Pope Francis hosted a historic encounter of prayer for peace on the Middle East with presidents of Israel Simon Peres and Palestine Mahmoud Abbas that took place in the quiet Vatican Gardens. The Pope invited the two presidents to join him to pray for peace in during his recent trip to the Holy Land by surprise and they both accepted. He told them that “Peacemaking calls for courage, much more so than warfare”, the courage “to say yes to encounter and no to conflict: yes to dialogue and no to violence; yes to negotiations and no to hostilities; yes to respect for agreements and no to acts of provocation; yes to sincerity and no to duplicity”.
I am profoundly grateful to you for accepting my invitation to come here and to join in imploring from God the gift of peace. It is my hope that this meeting will mark the beginning of a new journey where we seek the things that unite, so as to overcome the things that divide, said the Pope
During his speech the Pope said
Dear Presidents, our world is a legacy bequeathed to us from past generations, but it is also on loan to us from our children: our children who are weary, worn out by conflicts and yearning for the dawn of peace, our children who plead with us to tear down the walls of enmity and to set out on the path of dialogue and peace, so that love and friendship will prevail.
Many, all too many, of those children have been innocent victims of war and violence, saplings cut down at the height of their promise. It is our duty to ensure that their sacrifice is not in vain. The memory of these children instils in us the courage of peace, the strength to persevere undaunted in dialogue, the patience to weave, day by day, an ever more robust fabric of respectful and peaceful coexistence, for the glory of God and the good of all.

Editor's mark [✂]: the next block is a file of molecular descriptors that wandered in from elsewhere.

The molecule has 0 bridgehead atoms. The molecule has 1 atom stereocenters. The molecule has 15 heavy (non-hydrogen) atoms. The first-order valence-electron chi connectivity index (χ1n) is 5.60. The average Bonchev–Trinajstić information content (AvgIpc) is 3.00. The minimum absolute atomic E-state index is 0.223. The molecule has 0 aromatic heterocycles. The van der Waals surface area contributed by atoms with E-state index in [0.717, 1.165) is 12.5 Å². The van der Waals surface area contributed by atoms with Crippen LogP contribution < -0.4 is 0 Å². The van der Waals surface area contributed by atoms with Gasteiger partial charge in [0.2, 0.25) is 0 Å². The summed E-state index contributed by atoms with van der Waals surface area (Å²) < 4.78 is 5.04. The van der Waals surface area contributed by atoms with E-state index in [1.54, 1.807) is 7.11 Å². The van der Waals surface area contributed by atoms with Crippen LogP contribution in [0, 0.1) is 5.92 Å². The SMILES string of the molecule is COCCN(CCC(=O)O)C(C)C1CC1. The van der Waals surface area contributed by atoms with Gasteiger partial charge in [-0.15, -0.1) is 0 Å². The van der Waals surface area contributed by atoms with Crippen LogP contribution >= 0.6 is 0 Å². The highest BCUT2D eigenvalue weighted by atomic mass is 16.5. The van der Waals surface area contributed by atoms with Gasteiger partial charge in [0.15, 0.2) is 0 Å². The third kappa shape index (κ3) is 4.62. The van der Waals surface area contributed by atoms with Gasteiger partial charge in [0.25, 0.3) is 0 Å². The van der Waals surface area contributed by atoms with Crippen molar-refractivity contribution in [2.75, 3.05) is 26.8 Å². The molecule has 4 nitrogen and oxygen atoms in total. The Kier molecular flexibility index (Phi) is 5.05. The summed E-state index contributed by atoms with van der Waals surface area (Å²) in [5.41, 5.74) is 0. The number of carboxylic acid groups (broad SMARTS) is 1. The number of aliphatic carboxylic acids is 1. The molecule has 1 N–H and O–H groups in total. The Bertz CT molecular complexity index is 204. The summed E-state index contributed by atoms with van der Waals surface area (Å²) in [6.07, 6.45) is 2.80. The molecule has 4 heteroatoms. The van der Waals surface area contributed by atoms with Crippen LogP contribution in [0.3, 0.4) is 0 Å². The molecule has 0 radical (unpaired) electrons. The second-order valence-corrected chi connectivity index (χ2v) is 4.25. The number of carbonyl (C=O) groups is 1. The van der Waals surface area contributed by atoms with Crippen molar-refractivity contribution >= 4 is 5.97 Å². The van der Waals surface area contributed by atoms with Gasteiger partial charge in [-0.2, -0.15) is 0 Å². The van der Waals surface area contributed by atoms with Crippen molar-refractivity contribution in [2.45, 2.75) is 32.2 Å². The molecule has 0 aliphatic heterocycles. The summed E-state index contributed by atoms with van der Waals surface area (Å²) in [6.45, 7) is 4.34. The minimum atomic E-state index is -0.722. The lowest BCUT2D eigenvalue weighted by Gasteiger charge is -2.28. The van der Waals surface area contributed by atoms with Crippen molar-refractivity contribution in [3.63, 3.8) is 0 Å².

Peacemaking calls for courage, much more so than warfare. It calls for the courage to say yes to encounter and no to conflict: yes to dialogue and no to violence; yes to negotiations and no to hostilities; yes to respect for agreements and no to acts of provocation; yes to sincerity and no to duplicity. All of this takes courage, it takes strength and tenacity.
History teaches that our strength alone does not suffice. More than once we have been on the verge of peace, but the evil one, employing a variety of means, has succeeded in blocking it. That is why we are here, because we know and we believe that we need the help of God. We do not renounce our responsibilities, but we do call upon God in an act of supreme responsibility before our consciences and before our peoples. We have heard a summons, and we must respond. It is the summons to break the spiral of hatred and violence, and to break it by one word alone: the word “brother”. But to be able to utter this word we have to lift our eyes to heaven and acknowledge one another as children of one Father.
To him, the Father, in the Spirit of Jesus Christ, I now turn, begging the intercession of the Virgin Mary, a daughter of the Holy Land and our Mother.
Lord God of peace, hear our prayer!
We have tried so many times and over so many years to resolve our conflicts by our own powers and by the force of our arms. How many moments of hostility and darkness have we experienced; how much blood has been shed; how many lives have been shattered; how many hopes have been buried… But our efforts have been in vain.
Now, Lord, come to our aid! Grant us peace, teach us peace; guide our steps in the way of peace. Open our eyes and our hearts, and give us the courage to say: “Never again war!”; “With war everything is lost”. Instil in our hearts the courage to take concrete steps to achieve peace.
Lord, God of Abraham, God of the Prophets, God of Love, you created us and you call us to live as brothers and sisters. Give us the strength daily to be instruments of peace; enable us to see everyone who crosses our path as our brother or sister. Make us sensitive to the plea of our citizens who entreat us to turn our weapons of war into implements of peace, our trepidation into confident trust, and our quarreling into forgiveness.